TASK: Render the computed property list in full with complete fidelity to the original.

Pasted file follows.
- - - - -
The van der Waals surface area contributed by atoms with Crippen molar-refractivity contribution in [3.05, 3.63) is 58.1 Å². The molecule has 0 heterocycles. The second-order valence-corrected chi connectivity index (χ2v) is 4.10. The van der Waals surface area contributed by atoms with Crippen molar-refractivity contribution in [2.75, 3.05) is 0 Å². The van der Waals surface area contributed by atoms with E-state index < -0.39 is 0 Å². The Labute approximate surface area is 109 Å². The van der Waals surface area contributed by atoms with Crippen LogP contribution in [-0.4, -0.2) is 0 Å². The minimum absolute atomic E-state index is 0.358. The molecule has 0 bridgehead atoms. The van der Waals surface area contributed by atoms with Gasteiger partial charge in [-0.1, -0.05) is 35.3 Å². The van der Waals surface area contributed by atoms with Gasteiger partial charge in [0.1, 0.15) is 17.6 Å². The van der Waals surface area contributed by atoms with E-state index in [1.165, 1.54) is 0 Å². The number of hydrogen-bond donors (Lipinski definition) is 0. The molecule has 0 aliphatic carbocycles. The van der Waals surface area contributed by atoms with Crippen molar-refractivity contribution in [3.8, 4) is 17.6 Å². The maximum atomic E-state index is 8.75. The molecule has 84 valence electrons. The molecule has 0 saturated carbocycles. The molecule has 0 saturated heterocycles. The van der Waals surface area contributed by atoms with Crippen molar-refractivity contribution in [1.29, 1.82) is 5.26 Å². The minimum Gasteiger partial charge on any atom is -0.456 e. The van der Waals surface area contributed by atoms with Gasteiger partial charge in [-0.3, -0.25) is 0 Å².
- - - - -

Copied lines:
The van der Waals surface area contributed by atoms with Crippen molar-refractivity contribution in [3.05, 3.63) is 58.1 Å². The molecule has 0 heterocycles. The second-order valence-corrected chi connectivity index (χ2v) is 4.10. The van der Waals surface area contributed by atoms with Crippen molar-refractivity contribution in [2.75, 3.05) is 0 Å². The van der Waals surface area contributed by atoms with E-state index < -0.39 is 0 Å². The Labute approximate surface area is 109 Å². The van der Waals surface area contributed by atoms with Crippen LogP contribution in [-0.4, -0.2) is 0 Å². The minimum absolute atomic E-state index is 0.358. The molecule has 0 bridgehead atoms. The van der Waals surface area contributed by atoms with Gasteiger partial charge in [-0.1, -0.05) is 35.3 Å². The van der Waals surface area contributed by atoms with Gasteiger partial charge in [0.1, 0.15) is 17.6 Å². The van der Waals surface area contributed by atoms with E-state index in [1.165, 1.54) is 0 Å². The number of hydrogen-bond donors (Lipinski definition) is 0. The molecule has 0 aliphatic carbocycles. The van der Waals surface area contributed by atoms with Crippen molar-refractivity contribution in [3.8, 4) is 17.6 Å². The maximum atomic E-state index is 8.75. The molecule has 84 valence electrons. The molecule has 0 saturated carbocycles. The molecule has 0 saturated heterocycles. The van der Waals surface area contributed by atoms with Crippen molar-refractivity contribution in [1.29, 1.82) is 5.26 Å². The minimum Gasteiger partial charge on any atom is -0.456 e. The van der Waals surface area contributed by atoms with Gasteiger partial charge in [-0.3, -0.25) is 0 Å².